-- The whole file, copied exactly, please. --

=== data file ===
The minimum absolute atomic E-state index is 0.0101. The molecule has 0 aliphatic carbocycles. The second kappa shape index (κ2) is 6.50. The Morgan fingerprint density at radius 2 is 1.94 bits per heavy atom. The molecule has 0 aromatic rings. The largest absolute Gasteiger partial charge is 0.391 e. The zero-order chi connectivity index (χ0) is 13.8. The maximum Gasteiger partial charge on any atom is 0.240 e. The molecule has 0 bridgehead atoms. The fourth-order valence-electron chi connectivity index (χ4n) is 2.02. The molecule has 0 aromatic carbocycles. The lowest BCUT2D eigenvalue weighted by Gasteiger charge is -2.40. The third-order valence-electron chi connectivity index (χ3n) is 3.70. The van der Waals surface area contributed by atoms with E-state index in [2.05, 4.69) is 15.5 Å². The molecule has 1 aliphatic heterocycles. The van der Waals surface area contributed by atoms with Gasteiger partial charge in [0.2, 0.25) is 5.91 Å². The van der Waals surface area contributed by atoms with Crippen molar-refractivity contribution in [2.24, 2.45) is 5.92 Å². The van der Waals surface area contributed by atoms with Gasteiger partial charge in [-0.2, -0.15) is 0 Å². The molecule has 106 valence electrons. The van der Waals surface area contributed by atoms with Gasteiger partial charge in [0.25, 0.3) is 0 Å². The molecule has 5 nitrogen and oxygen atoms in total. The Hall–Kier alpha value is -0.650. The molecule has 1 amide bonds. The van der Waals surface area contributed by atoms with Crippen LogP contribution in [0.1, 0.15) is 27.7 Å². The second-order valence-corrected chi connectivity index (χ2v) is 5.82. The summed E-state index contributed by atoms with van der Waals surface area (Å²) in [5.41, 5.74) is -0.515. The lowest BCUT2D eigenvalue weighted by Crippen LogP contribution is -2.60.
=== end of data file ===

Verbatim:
The minimum absolute atomic E-state index is 0.0101. The molecule has 0 aliphatic carbocycles. The second kappa shape index (κ2) is 6.50. The Morgan fingerprint density at radius 2 is 1.94 bits per heavy atom. The molecule has 0 aromatic rings. The largest absolute Gasteiger partial charge is 0.391 e. The zero-order chi connectivity index (χ0) is 13.8. The maximum Gasteiger partial charge on any atom is 0.240 e. The molecule has 0 bridgehead atoms. The fourth-order valence-electron chi connectivity index (χ4n) is 2.02. The molecule has 0 aromatic carbocycles. The lowest BCUT2D eigenvalue weighted by Gasteiger charge is -2.40. The third-order valence-electron chi connectivity index (χ3n) is 3.70. The van der Waals surface area contributed by atoms with E-state index in [2.05, 4.69) is 15.5 Å². The molecule has 1 aliphatic heterocycles. The van der Waals surface area contributed by atoms with Gasteiger partial charge in [0.2, 0.25) is 5.91 Å². The van der Waals surface area contributed by atoms with Crippen molar-refractivity contribution in [2.24, 2.45) is 5.92 Å². The van der Waals surface area contributed by atoms with Gasteiger partial charge in [-0.2, -0.15) is 0 Å². The molecule has 106 valence electrons. The van der Waals surface area contributed by atoms with Gasteiger partial charge in [0.25, 0.3) is 0 Å². The molecule has 5 nitrogen and oxygen atoms in total. The Hall–Kier alpha value is -0.650. The molecule has 1 amide bonds. The van der Waals surface area contributed by atoms with Crippen LogP contribution in [0.1, 0.15) is 27.7 Å². The second-order valence-corrected chi connectivity index (χ2v) is 5.82. The summed E-state index contributed by atoms with van der Waals surface area (Å²) in [5.41, 5.74) is -0.515. The lowest BCUT2D eigenvalue weighted by Crippen LogP contribution is -2.60.